Weekend Rumpus Roundup


First, Brandon Hicks gives us “Leonard: The Dad From A Different Generation.”

Next, Gayle Brandeis offers a personal and insightful portrait of female body image in the Saturday Essay, “Thunder, Thighs.” Before Brandeis’s own view of her thighs was changed forever, they were her “friends,” her “freedom.” After much introspection, Brandeis learns strategies for coping with the shame imposed on her from outside.

Meanwhile, hunger and beauty are binary themes that revolve around one another in Julie Marie Wade’s review of Natalie Eilbert’s Swan Feast. The poet uses the famous antique sculpture, the Venus of Willendorf, to analyze the ways her themes recur and evolve.

Then, Pooja Makhijani flees the racism of the US, only to find herself in a country where 74% of its citizens are ethnically Chinese. In her review, Makhijani exposes the under-reported failings of Singaporean author Kevin Kwan’s book, China Rich Girlfriend, which overlooks some of the enduring power struggles there.

In the Sunday Interview, Sarah Einstein talks to Dinty W. Moore about his “witty” nonfiction book, Dear Mister Essay Writer Guy. Sincerity, honesty, and apathy are important ideas in this thoughtful conversation.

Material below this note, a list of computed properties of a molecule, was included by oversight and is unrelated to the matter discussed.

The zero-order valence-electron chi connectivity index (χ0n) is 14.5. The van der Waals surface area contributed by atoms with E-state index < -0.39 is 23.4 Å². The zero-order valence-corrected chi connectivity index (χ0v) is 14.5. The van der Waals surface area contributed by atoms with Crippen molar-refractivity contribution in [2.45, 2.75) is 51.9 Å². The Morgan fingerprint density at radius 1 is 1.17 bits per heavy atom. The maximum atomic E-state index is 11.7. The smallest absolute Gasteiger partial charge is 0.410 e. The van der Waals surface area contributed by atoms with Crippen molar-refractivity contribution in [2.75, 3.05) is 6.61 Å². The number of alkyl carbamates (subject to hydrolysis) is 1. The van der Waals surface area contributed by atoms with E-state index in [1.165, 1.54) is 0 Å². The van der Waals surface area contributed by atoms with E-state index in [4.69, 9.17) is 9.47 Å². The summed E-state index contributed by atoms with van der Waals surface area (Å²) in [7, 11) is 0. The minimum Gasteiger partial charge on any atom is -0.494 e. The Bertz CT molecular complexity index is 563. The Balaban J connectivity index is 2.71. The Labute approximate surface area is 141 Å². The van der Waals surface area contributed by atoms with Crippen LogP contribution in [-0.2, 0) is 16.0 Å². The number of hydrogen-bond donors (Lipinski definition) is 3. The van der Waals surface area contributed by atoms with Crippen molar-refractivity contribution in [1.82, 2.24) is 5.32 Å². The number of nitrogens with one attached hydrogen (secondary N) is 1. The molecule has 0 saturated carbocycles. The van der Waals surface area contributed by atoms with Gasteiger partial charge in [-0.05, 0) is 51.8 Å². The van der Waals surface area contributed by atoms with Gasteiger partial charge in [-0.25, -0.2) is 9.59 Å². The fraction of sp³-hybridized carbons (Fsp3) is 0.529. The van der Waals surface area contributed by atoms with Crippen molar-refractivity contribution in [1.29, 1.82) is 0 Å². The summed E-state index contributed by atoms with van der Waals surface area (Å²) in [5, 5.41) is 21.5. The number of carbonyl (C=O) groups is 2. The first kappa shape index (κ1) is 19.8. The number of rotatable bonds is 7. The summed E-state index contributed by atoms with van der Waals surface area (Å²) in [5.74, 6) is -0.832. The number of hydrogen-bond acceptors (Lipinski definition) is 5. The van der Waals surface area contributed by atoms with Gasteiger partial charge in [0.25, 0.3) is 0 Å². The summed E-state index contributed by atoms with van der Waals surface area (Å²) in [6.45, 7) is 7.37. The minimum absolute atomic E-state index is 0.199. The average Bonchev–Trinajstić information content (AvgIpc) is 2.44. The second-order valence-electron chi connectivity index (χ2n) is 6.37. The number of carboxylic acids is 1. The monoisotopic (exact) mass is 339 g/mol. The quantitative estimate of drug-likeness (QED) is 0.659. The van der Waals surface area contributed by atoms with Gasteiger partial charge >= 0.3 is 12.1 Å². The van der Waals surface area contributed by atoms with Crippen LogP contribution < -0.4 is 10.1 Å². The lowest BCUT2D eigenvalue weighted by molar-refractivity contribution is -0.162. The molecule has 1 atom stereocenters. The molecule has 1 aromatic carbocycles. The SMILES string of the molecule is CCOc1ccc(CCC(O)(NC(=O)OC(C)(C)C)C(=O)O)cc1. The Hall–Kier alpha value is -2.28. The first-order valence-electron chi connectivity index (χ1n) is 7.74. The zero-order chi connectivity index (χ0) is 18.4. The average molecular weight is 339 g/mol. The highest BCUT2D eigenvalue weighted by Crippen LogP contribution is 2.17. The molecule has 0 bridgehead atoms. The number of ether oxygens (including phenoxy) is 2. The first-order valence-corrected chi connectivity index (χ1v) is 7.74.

Finally, Stephen Dau offers a “close, humane read of the complicated reality of life” in refugee camp in Brussels. He writes that, “This crisis is about refugees, certainly, as people, as individuals. But it is also about global income inequality.”

Read more of Max Gray at Big City Sasquatch or follow him on Twitter @City_Sasquatch. His fiction and nonfiction have appeared in Encounters, Mount Hope, Conte, tNY.press, and English Kills Review. He co-hosts the etymology podcast Words For Dinner and is a graduate of the Rutgers-Newark MFA program. More from this author →